In 2015, Levy et al. injected placental matrix-derived mesenchymal stem cells into plaques on five patients. The study showed that seven out of ten plaques disappeared completely at three-month follow-up. The study does not mention whether the men were in the acute or the chronic phase of PD [3].

The other human study, from 2016 published by Lander et al., combined SVF injection in the plaque and ESWT. Eleven men with chronic stable PD were injected with autologous SVF. The authors reported overall improvement based on results from Peyronie´s Disease Questionnaire and an erection hardness score. Patients reported subjective straightening of the penis. The study did not rapport any objective measures in its results [17].


The purpose of this study was to examine and understand men’s bother, distress and degree of ED in relation to PD and to conduct a safety and feasibility study with SVF injection into PD plaques in 22 Danish men.

Prospective pilot study investigating feasibility and safety

P: Men with PD in the chronic phase

I: Injection of SVF into the plaque, completion of questionnaires

C: Historical group from Investigation for Maximal Peyronie's Reduction Efficacy and Safety Studies (IMPRESS) I and II [8].

Primary outcome measures

Penile curvature angle (degrees) (baseline, one, three, six, 12 months).

Secondary outcome measures

Safety of SVF injection into the penile plaque

Penile plaque size (mm3) (at baseline and 12 months)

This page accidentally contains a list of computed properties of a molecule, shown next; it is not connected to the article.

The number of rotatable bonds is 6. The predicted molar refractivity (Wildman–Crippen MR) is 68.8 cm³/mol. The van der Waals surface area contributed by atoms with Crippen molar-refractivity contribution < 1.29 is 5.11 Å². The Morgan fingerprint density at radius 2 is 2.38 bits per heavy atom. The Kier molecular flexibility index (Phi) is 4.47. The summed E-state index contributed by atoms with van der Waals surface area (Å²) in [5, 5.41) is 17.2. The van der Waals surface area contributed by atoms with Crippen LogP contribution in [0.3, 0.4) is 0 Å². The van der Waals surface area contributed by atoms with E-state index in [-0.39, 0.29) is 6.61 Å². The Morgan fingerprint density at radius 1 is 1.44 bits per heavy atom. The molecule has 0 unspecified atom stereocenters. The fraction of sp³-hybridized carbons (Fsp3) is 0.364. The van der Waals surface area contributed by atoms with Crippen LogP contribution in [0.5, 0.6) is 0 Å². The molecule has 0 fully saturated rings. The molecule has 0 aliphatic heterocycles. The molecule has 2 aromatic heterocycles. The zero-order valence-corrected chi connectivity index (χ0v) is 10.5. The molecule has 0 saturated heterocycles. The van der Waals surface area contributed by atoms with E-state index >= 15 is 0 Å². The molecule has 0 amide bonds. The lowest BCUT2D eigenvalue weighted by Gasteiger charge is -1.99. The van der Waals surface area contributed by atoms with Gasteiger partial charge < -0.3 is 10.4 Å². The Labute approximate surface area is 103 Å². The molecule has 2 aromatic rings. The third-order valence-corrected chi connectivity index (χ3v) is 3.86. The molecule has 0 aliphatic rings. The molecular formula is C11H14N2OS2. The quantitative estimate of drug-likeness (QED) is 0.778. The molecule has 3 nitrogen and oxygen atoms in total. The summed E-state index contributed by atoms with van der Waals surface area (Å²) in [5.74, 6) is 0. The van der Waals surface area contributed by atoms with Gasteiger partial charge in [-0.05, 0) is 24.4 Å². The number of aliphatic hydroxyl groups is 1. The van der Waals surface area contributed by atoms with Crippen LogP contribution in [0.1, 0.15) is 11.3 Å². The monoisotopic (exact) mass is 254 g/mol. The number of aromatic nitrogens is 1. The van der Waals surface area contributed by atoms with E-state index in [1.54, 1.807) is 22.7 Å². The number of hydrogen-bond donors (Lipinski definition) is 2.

International Index of Erectile Function (IIEF-5) (at baseline, one, three, six and 12 months)

Stretched penile length from symphysis to meatus of the glans (cm) (at baseline and 12 months).

Plan for statistical analysis

The mean curvature (degrees ± standard deviation) in the IMPRESS I and II studies prior to intervention was 50° ± 14°.

A curvature of > 30° is considered clinically important, and the observed effect of treatment in the IMPRESS I and II [8] studies was 33% or 17°.

With 15 patients in this study, we will be able to detect a curvature correction of 17° (from 50° to 33°) with a power (beta) of 90% and a significance level (alpha) of 5%.

With an expected 33% drop out, a total of 22 men aged > 18 years with chronic state PD will be recruited for this study and compared with 22 from a historical group (the placebo group of IMPRESS I and II) [8]. The study has fulfilled the goal of statistical significance with 15 patients all following their controls.

The attendees

The patients are offered autologous tissue injection with SVF cells into the plaque. The DOSES tool will be used [18]. Patients will be recruited at the Hospital of South West Jutland and Odense University Hospital, Region of Southern Denmark.

Before inclusion, the patients are evaluated according to suggested PD criteria in evidence-based 2010 guidelines [19].

Additionally, the penis is evaluated with Doppler ultrasonography to measure plaque volume, which is calculated by multiplying plaque length, width and height.